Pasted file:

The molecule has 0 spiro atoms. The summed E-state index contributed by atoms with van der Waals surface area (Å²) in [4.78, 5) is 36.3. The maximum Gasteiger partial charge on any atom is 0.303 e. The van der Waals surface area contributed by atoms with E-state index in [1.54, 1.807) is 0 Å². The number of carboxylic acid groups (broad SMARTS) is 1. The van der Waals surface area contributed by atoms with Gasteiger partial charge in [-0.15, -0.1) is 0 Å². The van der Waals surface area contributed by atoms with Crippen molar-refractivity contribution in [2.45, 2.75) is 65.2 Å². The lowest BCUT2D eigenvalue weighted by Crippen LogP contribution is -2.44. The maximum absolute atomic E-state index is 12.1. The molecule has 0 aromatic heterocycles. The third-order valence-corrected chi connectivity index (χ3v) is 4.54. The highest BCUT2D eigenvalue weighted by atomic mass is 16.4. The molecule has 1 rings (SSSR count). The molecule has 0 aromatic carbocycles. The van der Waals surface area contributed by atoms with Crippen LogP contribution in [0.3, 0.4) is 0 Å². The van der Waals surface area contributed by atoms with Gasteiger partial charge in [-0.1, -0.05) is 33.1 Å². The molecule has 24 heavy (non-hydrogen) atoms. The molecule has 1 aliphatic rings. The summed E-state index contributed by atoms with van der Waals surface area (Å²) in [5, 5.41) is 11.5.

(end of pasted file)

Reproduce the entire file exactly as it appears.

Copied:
The molecule has 0 spiro atoms. The summed E-state index contributed by atoms with van der Waals surface area (Å²) in [4.78, 5) is 36.3. The maximum Gasteiger partial charge on any atom is 0.303 e. The van der Waals surface area contributed by atoms with E-state index in [1.54, 1.807) is 0 Å². The number of carboxylic acid groups (broad SMARTS) is 1. The van der Waals surface area contributed by atoms with Gasteiger partial charge in [-0.15, -0.1) is 0 Å². The van der Waals surface area contributed by atoms with Crippen molar-refractivity contribution in [2.45, 2.75) is 65.2 Å². The lowest BCUT2D eigenvalue weighted by Crippen LogP contribution is -2.44. The maximum absolute atomic E-state index is 12.1. The molecule has 0 aromatic heterocycles. The third-order valence-corrected chi connectivity index (χ3v) is 4.54. The highest BCUT2D eigenvalue weighted by atomic mass is 16.4. The molecule has 1 rings (SSSR count). The molecule has 0 aromatic carbocycles. The van der Waals surface area contributed by atoms with Crippen LogP contribution in [0.3, 0.4) is 0 Å². The van der Waals surface area contributed by atoms with Gasteiger partial charge in [-0.1, -0.05) is 33.1 Å². The molecule has 24 heavy (non-hydrogen) atoms. The molecule has 1 aliphatic rings. The summed E-state index contributed by atoms with van der Waals surface area (Å²) in [5, 5.41) is 11.5.